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Coloured tracks in Bubble Chamber pictures for education

Author(s): S'Cool LAB, Team, CERN

Contact: scool.lab@cern.ch

Submitted by: barbora.gulejova@cern.ch

Published: June 7, 2023

Coloured tracks in Bubble Chamber pictures for education

Bubble chamber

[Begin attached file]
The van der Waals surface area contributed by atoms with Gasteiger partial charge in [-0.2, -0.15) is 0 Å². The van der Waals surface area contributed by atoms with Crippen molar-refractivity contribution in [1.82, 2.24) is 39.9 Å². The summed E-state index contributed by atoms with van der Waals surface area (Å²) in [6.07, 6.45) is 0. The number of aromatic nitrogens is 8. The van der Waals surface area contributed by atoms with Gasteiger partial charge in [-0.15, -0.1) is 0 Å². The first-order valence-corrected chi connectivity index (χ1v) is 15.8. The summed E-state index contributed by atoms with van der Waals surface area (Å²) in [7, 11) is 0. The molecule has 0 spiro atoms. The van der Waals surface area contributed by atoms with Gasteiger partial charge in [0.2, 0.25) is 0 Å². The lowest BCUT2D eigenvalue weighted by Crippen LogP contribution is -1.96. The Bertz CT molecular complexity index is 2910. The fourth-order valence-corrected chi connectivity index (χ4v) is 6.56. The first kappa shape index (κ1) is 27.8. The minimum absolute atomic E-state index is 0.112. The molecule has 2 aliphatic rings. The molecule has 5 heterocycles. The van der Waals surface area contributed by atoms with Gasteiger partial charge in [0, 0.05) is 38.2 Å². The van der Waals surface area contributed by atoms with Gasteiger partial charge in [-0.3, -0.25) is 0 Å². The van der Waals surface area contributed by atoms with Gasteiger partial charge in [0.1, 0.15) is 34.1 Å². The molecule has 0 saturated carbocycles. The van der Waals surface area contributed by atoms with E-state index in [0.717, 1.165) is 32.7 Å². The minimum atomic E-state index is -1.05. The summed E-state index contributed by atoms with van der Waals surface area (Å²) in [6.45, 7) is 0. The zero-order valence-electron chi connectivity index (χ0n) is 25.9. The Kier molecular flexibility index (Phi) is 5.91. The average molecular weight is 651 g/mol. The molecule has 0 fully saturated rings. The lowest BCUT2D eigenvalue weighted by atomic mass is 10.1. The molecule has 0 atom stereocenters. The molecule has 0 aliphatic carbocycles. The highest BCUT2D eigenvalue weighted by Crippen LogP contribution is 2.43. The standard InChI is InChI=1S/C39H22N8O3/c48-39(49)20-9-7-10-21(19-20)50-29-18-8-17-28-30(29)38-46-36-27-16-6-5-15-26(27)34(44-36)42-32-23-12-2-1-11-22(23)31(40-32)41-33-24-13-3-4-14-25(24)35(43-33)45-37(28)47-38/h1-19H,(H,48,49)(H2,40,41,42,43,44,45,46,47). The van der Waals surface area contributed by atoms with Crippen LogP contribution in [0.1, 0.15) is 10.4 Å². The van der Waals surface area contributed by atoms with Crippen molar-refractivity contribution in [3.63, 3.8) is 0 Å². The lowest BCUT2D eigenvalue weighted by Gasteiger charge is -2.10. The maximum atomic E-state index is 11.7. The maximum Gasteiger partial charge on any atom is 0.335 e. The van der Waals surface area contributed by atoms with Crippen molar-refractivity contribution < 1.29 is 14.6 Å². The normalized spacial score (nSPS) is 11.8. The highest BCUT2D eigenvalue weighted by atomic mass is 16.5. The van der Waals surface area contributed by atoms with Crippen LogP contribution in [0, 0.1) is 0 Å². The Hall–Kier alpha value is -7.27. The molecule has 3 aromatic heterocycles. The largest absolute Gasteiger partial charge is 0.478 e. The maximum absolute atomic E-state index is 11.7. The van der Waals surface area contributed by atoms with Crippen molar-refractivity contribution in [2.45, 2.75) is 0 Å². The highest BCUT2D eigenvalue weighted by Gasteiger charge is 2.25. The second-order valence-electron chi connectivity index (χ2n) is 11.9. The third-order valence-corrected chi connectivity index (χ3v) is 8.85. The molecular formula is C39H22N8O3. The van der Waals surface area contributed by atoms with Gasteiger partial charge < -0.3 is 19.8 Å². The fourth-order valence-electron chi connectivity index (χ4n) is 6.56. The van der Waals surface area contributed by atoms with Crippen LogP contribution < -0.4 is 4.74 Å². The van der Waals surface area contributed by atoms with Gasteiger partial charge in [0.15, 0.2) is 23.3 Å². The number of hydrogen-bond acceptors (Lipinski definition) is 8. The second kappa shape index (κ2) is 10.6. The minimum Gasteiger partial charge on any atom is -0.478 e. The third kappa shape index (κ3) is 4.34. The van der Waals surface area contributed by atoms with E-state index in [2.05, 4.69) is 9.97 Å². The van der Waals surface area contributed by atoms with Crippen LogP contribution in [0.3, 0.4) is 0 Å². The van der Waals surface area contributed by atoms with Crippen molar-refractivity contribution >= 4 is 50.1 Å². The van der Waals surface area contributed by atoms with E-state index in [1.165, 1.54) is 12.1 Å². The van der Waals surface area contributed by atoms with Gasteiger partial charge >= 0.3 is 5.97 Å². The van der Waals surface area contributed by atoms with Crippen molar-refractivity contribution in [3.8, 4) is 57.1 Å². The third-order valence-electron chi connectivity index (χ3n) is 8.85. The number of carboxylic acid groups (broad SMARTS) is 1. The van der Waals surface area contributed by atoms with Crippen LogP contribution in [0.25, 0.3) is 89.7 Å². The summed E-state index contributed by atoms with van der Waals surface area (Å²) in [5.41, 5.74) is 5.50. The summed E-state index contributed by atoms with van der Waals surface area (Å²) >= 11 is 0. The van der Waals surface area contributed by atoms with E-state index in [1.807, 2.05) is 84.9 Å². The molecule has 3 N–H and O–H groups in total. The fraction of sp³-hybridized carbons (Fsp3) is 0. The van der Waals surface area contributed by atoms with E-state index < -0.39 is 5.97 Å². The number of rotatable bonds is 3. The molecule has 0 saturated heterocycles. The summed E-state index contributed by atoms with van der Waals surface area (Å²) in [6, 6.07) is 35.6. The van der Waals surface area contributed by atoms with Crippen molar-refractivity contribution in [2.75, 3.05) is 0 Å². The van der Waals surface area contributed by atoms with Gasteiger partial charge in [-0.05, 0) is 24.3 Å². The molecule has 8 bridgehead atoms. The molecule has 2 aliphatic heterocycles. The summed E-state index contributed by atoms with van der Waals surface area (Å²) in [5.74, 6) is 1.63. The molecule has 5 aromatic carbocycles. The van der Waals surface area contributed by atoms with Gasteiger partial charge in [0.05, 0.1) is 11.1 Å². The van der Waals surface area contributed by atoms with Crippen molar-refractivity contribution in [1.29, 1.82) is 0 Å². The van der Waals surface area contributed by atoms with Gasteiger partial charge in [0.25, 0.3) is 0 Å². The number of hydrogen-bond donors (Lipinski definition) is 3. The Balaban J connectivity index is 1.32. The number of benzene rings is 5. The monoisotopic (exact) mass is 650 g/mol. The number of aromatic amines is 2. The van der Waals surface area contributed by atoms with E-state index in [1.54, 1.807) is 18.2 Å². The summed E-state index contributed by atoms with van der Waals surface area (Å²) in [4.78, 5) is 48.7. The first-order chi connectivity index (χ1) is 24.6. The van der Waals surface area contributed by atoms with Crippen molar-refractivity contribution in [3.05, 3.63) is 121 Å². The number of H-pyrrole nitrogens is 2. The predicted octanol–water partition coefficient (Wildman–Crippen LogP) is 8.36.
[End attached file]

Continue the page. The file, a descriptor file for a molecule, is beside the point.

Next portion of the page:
Dive into the fascinating world of bubble chambers and analyse tracks of high-energy particles with your students. We have developed several activities for advanced high-school students, in which they study bubble chamber photographs and try to work out for themselves what they show. You can find a student worksheet describing these activities (including solutions and additional information for teachers) below. Suggestions for educators Worksheet activity 1: How does a bubble chamber work? Students read a short text and learn about the different components of a bubble chamber. Worksheet activity 2: Electrically charged particles in magnetic fields. Students apply the right-hand-rule to identify tracks of positively and negatively charged particles due to their track's curvature in magnetic fields. Worksheet activity 3: Particle identification and properties. Students learn to distinguish tracks of different particles (electrons, "Compton electrons", positrons, and protons) and calculate the momentum of a given particle track. Worksheet activity 4: Particle transformations. Students analyse the transformation of a pion. Watch a demonstration of a superheated liquid produced by microwaving pure water, which is too dangerous for the classroom. Watch a lecture by Don Glaser who won the 1960 Nobel Prize for Physics for his invention of the bubble chamber at Berkeley Lab. He discusses how, inspired by bubbles in a glass of beer, he invented the bubble chamber and detected cosmic-ray muons. Find out about recent dark matter detection experiments using bubble chambers from the PICO experiment website and the Fermilab website. Bubble chamber art: Bubble chamber patterns also look great as seasonal decorations (e.g., made using the technique of paper quilling) or on dresses. What other creative ideas can your students come up with? Online bubble chamber exercises: Find more advanced online exercises on Peter Watkins’s website. Additional material Read more about an easier version of this classroom activity in 'Science in School': Woithe, J., Schmidt, R., Naumann, F. (2019). Track inspection: how to spot subatomic particles, Science in School, 46 In French: Comment suivre les particules subatomiques à la trace In Spanish: Análise da trajetória: Como identificar partículas subatómicas In Italian: Alla ricerca delle traiettorie: come individuare le particelle subatomiche Where can I find bubble chamber photographs? The images used the activity we propose were produced by the 2 m-long bubble chamber at CERN in 1972. This chamber was filled with 1150 litres of liquid hydrogen cooled to 26 K (–247°C). The bubble chamber was exposed to a beam of protons from CERN’s proton synchrotron PS with a momentum of 24 GeV/c. Scans of the original photographs, as well as images with coloured tracks, can be found online (link below).



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